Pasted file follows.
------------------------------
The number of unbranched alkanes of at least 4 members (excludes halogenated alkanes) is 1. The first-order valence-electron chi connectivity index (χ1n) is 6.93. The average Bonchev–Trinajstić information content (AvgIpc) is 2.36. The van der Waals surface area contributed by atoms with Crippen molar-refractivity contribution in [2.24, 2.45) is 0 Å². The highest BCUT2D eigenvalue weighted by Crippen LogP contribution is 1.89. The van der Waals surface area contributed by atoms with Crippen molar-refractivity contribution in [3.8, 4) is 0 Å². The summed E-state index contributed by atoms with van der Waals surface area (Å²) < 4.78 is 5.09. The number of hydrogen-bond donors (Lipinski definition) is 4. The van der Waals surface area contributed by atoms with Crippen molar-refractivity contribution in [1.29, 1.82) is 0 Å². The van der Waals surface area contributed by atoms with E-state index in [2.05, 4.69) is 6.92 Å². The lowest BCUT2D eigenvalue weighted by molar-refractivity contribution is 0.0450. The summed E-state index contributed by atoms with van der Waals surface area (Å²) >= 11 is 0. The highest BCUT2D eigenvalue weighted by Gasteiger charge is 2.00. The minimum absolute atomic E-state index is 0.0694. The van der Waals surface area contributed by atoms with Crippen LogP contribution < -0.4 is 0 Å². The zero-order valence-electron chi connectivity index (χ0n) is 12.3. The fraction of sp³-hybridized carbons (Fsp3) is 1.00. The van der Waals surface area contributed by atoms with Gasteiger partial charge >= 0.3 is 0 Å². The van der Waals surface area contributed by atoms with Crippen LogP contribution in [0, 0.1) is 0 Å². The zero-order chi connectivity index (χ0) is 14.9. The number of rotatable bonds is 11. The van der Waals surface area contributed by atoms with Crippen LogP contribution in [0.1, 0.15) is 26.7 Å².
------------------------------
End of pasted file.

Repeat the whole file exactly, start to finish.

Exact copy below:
The number of unbranched alkanes of at least 4 members (excludes halogenated alkanes) is 1. The first-order valence-electron chi connectivity index (χ1n) is 6.93. The average Bonchev–Trinajstić information content (AvgIpc) is 2.36. The van der Waals surface area contributed by atoms with Crippen molar-refractivity contribution in [2.24, 2.45) is 0 Å². The highest BCUT2D eigenvalue weighted by Crippen LogP contribution is 1.89. The van der Waals surface area contributed by atoms with Crippen molar-refractivity contribution in [3.8, 4) is 0 Å². The summed E-state index contributed by atoms with van der Waals surface area (Å²) < 4.78 is 5.09. The number of hydrogen-bond donors (Lipinski definition) is 4. The van der Waals surface area contributed by atoms with Crippen molar-refractivity contribution in [1.29, 1.82) is 0 Å². The van der Waals surface area contributed by atoms with E-state index in [2.05, 4.69) is 6.92 Å². The lowest BCUT2D eigenvalue weighted by molar-refractivity contribution is 0.0450. The summed E-state index contributed by atoms with van der Waals surface area (Å²) >= 11 is 0. The highest BCUT2D eigenvalue weighted by Gasteiger charge is 2.00. The minimum absolute atomic E-state index is 0.0694. The van der Waals surface area contributed by atoms with Crippen LogP contribution < -0.4 is 0 Å². The zero-order valence-electron chi connectivity index (χ0n) is 12.3. The fraction of sp³-hybridized carbons (Fsp3) is 1.00. The van der Waals surface area contributed by atoms with Gasteiger partial charge >= 0.3 is 0 Å². The van der Waals surface area contributed by atoms with Crippen LogP contribution in [0, 0.1) is 0 Å². The zero-order chi connectivity index (χ0) is 14.9. The number of rotatable bonds is 11. The van der Waals surface area contributed by atoms with Crippen LogP contribution in [0.1, 0.15) is 26.7 Å².